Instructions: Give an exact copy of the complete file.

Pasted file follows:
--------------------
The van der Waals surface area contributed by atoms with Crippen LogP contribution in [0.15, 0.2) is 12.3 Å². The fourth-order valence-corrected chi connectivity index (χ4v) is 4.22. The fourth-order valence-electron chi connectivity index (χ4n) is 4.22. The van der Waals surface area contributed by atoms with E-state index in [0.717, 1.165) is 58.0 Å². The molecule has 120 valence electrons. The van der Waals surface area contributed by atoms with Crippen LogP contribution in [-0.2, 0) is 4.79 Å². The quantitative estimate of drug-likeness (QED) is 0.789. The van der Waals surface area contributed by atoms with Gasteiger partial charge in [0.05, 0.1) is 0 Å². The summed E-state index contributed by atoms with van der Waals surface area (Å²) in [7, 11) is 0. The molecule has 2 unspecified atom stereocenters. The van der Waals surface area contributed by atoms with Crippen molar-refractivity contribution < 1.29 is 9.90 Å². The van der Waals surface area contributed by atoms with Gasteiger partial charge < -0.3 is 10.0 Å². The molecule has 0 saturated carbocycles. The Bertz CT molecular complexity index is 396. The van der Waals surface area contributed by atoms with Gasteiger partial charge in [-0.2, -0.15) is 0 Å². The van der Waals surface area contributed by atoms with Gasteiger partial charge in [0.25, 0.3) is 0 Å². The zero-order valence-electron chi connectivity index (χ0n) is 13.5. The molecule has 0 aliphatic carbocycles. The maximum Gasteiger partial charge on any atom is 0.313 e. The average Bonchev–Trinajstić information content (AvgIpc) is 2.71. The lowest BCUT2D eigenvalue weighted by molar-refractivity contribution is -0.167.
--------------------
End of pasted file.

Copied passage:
The van der Waals surface area contributed by atoms with Crippen LogP contribution in [0.15, 0.2) is 12.3 Å². The fourth-order valence-corrected chi connectivity index (χ4v) is 4.22. The fourth-order valence-electron chi connectivity index (χ4n) is 4.22. The van der Waals surface area contributed by atoms with E-state index in [0.717, 1.165) is 58.0 Å². The molecule has 120 valence electrons. The van der Waals surface area contributed by atoms with Crippen LogP contribution in [-0.2, 0) is 4.79 Å². The quantitative estimate of drug-likeness (QED) is 0.789. The van der Waals surface area contributed by atoms with Gasteiger partial charge in [0.05, 0.1) is 0 Å². The summed E-state index contributed by atoms with van der Waals surface area (Å²) in [7, 11) is 0. The molecule has 2 unspecified atom stereocenters. The van der Waals surface area contributed by atoms with Crippen molar-refractivity contribution < 1.29 is 9.90 Å². The van der Waals surface area contributed by atoms with Gasteiger partial charge < -0.3 is 10.0 Å². The molecule has 0 saturated carbocycles. The Bertz CT molecular complexity index is 396. The van der Waals surface area contributed by atoms with Gasteiger partial charge in [-0.2, -0.15) is 0 Å². The van der Waals surface area contributed by atoms with Gasteiger partial charge in [0.25, 0.3) is 0 Å². The zero-order valence-electron chi connectivity index (χ0n) is 13.5. The molecule has 0 aliphatic carbocycles. The maximum Gasteiger partial charge on any atom is 0.313 e. The average Bonchev–Trinajstić information content (AvgIpc) is 2.71. The lowest BCUT2D eigenvalue weighted by molar-refractivity contribution is -0.167.